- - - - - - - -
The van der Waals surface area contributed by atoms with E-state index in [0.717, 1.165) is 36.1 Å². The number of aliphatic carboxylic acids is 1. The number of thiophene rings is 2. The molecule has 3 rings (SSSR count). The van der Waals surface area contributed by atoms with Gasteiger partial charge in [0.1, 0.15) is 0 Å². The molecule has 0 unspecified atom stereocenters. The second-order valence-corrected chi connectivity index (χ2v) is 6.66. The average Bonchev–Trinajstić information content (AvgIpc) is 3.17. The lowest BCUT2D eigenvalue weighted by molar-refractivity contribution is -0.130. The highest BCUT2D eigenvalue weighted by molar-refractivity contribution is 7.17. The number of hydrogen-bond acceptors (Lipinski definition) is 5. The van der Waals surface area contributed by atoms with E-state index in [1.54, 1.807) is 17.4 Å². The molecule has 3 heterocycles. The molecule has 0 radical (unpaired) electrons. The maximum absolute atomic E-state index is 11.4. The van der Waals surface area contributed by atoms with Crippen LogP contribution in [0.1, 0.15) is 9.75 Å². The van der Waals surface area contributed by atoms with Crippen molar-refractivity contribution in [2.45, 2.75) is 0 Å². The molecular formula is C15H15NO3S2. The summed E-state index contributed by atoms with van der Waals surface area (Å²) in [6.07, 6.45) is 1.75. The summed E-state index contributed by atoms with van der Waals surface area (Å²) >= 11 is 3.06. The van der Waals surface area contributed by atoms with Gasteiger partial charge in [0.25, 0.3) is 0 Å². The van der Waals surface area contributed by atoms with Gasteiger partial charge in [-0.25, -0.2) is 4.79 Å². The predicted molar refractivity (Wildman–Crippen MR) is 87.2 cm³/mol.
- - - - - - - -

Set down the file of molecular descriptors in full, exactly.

The van der Waals surface area contributed by atoms with E-state index in [0.717, 1.165) is 36.1 Å². The number of aliphatic carboxylic acids is 1. The number of thiophene rings is 2. The molecule has 3 rings (SSSR count). The van der Waals surface area contributed by atoms with Gasteiger partial charge in [0.1, 0.15) is 0 Å². The molecule has 0 unspecified atom stereocenters. The second-order valence-corrected chi connectivity index (χ2v) is 6.66. The average Bonchev–Trinajstić information content (AvgIpc) is 3.17. The lowest BCUT2D eigenvalue weighted by molar-refractivity contribution is -0.130. The highest BCUT2D eigenvalue weighted by molar-refractivity contribution is 7.17. The number of hydrogen-bond acceptors (Lipinski definition) is 5. The van der Waals surface area contributed by atoms with E-state index in [1.54, 1.807) is 17.4 Å². The molecule has 3 heterocycles. The molecule has 0 radical (unpaired) electrons. The maximum absolute atomic E-state index is 11.4. The van der Waals surface area contributed by atoms with Crippen LogP contribution in [0.1, 0.15) is 9.75 Å². The van der Waals surface area contributed by atoms with Crippen molar-refractivity contribution in [2.45, 2.75) is 0 Å². The molecular formula is C15H15NO3S2. The summed E-state index contributed by atoms with van der Waals surface area (Å²) in [6.07, 6.45) is 1.75. The summed E-state index contributed by atoms with van der Waals surface area (Å²) >= 11 is 3.06. The van der Waals surface area contributed by atoms with Gasteiger partial charge in [0.25, 0.3) is 0 Å². The van der Waals surface area contributed by atoms with Gasteiger partial charge in [-0.25, -0.2) is 4.79 Å². The predicted molar refractivity (Wildman–Crippen MR) is 87.2 cm³/mol.